Depending on where you’re from, the words “General Sherman” might mean different things. The Cesar’s Way Offices, for example, are in Sherman Oaks, California, which was named for General Moses Hazeltine Sherman. You might also think of General William Tecumseh Sherman, who led Union troops during the American Civil War.
But the General Sherman I’m thinking of is a tree, and it’s currently the largest tree in the U.S. It’s located in Sequoia National Park in California, is around 2,500 years old, and is only about two inches shy of 275 feet (84 meters) tall — that’s as tall as a 17 or 18 story office building.
The important thing about the tree, though, is not how big it is today.
No matter which General Sherman we’re talking about, they all started out incredibly tiny. The tree was once a single seed in a pine cone, while the people came from “seeds” that were not even visible to the human eye. All three of them grew to be great things in different ways, and yet you could have held any of them between two fingers when they started out.
If you’re having multiple problems with your dog, it can be just like that. If you try to look at everything at once, it can be daunting and formidable, just like that giant sequoia. But, like the tree, your dog’s behavioral issues started out as something tiny that kept growing. Fortunately, solving the problem works the same way.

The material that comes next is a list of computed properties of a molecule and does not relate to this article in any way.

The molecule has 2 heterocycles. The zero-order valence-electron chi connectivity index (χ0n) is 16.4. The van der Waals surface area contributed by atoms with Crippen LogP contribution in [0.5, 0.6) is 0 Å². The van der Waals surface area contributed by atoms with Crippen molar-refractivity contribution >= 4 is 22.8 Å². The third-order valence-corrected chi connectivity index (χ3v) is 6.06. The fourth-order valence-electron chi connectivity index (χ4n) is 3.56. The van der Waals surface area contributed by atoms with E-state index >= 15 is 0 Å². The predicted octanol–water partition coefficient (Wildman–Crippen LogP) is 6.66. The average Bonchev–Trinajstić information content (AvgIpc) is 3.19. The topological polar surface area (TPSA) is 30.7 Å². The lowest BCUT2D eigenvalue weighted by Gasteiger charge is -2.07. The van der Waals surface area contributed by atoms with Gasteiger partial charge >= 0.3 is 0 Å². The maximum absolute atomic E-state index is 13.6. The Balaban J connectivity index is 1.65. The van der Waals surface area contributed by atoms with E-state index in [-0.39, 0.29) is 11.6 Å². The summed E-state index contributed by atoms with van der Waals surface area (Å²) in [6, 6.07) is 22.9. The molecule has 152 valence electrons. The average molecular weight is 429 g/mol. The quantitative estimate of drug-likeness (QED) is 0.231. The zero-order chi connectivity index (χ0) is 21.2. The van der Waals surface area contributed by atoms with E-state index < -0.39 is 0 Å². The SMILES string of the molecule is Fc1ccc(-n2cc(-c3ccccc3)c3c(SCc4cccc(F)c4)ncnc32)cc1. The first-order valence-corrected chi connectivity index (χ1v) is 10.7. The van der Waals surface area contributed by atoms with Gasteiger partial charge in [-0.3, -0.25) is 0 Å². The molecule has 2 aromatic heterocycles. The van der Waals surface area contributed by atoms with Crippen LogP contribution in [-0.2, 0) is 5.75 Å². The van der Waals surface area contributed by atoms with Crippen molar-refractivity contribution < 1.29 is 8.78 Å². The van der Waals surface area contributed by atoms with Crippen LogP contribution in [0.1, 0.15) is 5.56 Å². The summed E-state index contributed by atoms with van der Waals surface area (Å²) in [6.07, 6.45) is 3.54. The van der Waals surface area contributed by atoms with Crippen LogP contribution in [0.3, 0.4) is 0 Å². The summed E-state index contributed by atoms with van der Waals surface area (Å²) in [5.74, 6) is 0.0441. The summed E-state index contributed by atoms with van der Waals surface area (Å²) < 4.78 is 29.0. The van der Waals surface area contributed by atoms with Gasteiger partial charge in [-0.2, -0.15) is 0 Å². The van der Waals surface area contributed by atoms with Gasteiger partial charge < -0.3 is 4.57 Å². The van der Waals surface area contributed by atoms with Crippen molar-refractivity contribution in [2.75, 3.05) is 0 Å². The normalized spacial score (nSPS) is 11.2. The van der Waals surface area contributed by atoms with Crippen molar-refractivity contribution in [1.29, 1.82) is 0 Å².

If a botanist were trying to figure out a tree like this upon first seeing it, they wouldn’t look at the whole thing. They’d start by looking at a leaf or a piece of the bark or a root. Then they’d ask themselves whether the leaf looked familiar. “Have I seen a tree like this before? Now what do I know about that kind of tree?”
It works the same way when you’re dealing with what looks like a whole bunch of misbehaviors by your dog. Maybe she’s peeing in the house, tearing up the furniture, and barking at everything on the walk. Or maybe he snaps at family members, is food aggressive, and runs away from loud noises.
In both cases, those seem like multiple issues, but how do they resemble each other? The first dog sounds like she’s acting out of frustration, while the second is probably anxious or fearful. Identifying the common issue is the little seed that is going to grow into the solution to your problem.
Last week, I wrote about how looking at the progress you’ve made so far can help you move forward when the task seems impossible. This week, it’s about how to take the very first step. Don’t try to cut down that gigantic tree. Find the seed instead, because that’s a lot more manageable.
If your dog has multiple issues, start with the one that seems like it will be the easiest to solve and focus on nothing but that until you’ve had a breakthrough. Take encouragement from your first success, then use it to help you reach the next. It will help keep you from feeling frustrated because your progress will seem manageable.
The sequoia seed didn’t grow from a half inch long to 275 feet tall overnight. It took time, but once it got going the results were magnificent. The same is true as you rehabilitate your dog. It isn’t going to happen overnight, but when it does happen you’re going to have something pretty remarkable.
Stay calm, and grow your tree!